Triathlon shorts are perhaps one of the most versatile and core pieces of a triathlon clothing for any serious or beginning triathlete. In most triathlons, the majority of racers have some combination of triathlon shorts and triathlon or workout shirt, if they are not using a full-on triathlon suit. Investing in a good pair of triathlon shorts can be a good way to get into the sport of triathlon without dropping a ton of money on higher-end gear, and a way to simplify the race because you won’t have to worry about ever changing your bottoms. Even in cases were you may choose to race in a tri suit, having a good pair of tri shorts (or a few good pairs) will be useful for your training and open water swims. Triathlon shorts come in a couple major quality levels, and share a few key features. In this article, we summarize what you should look for in a good triathlon short as well as our preferred models.
The Bottom Line: Our Tri Shorts Picks
We have listed five triathlon shorts that we recommend below, but if you are in a hurry, here is a quick summary. Ready below for much more detail.
- Our favorite higher-end triathlon short is the De Soto 4-Pocket Forza Model which you will find for $110 to $130.
- If you don’t want to spend as much, our top mid-range tri short is the Pearl Izumi Select, commonly found for $60 to $70.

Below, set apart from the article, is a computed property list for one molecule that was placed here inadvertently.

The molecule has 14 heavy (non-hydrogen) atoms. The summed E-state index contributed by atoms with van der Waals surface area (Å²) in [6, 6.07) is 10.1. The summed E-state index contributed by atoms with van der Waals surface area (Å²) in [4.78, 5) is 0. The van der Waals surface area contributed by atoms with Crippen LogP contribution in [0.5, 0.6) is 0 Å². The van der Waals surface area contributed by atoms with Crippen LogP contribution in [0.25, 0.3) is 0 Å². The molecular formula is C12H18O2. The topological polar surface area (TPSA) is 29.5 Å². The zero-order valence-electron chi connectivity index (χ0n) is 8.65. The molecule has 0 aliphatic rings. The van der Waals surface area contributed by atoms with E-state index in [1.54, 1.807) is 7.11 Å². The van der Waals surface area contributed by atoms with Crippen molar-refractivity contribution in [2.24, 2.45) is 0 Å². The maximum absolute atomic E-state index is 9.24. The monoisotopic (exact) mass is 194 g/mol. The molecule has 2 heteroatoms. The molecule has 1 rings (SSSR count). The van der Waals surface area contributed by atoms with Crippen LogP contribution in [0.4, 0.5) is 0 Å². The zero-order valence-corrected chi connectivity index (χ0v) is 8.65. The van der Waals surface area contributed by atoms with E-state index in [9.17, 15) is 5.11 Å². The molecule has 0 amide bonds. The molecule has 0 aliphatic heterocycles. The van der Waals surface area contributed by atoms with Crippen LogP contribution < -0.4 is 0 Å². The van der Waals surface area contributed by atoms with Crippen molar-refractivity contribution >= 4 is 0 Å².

Triathlon Shorts: What to Look For
Tri shorts are a key part of your training and your race. Few other garments are expected to deliver on the all-purpose duty that you will need from
your shorts. They need to be both durable and breathable. They need to do well in the water as well as on the bike. Those are tall orders for any pair of shorts, but fortunately today’s tri gear makers have done a nice job of blending the right fabric and features so you truly can wear one pair of shorts throughout the race. A good pair of tri shorts quickly become a go-to garment that you can use for training for any event, as well as on race day. Note, however, that tri shorts are not intended to be used in chlorinated pools. Doing so will wear them out quickly. Most triathletes who we know reserve their tri shorts for bricks (combo bike and run workouts) and race day, using swim jammers in the pool and cycling shorts on their longer rides.
Tri shorts are different from cycling shorts or compression shorts. While compression gear is meant truly to increase blood flow and recovery, and cycling shorts built purpose-built specifically for the activity of cycling, tri shorts are much more versatile in both form and function.
When you are buying your shorts, key things to look for include:
- Fabric that is truly all-purpose. The material in your shorts need to be breathable on the bike and run, quick drying out of the water, but great during the swim. Most makers know how to
create great fabric blends that are good during the swim but will essentially be dry by the time you get on the bike. We don’t know how they do it, but they do.
- A bike seat pad that is sufficient for longer rides and quick-drying as you exit the water. Bike pads in triathlon shorts are not as substantial or thick as those you find in single-purpose bike shorts. In fact, they are quite a bit thinner. That is necessary, however, in order for your pad to not remain wet while you ride the bike in the second leg of the race. If it did, it would introduce chafing that would in turn introduce misery.
- Seams that you can’t feel. Like a good pair of compression shorts or compression tights, the seams in a triathlon short need to be flat enough so you don’t even know they are there, yet strong enough so they are durable. Seam construction is one of the things that usually improves as you spend more on the shorts.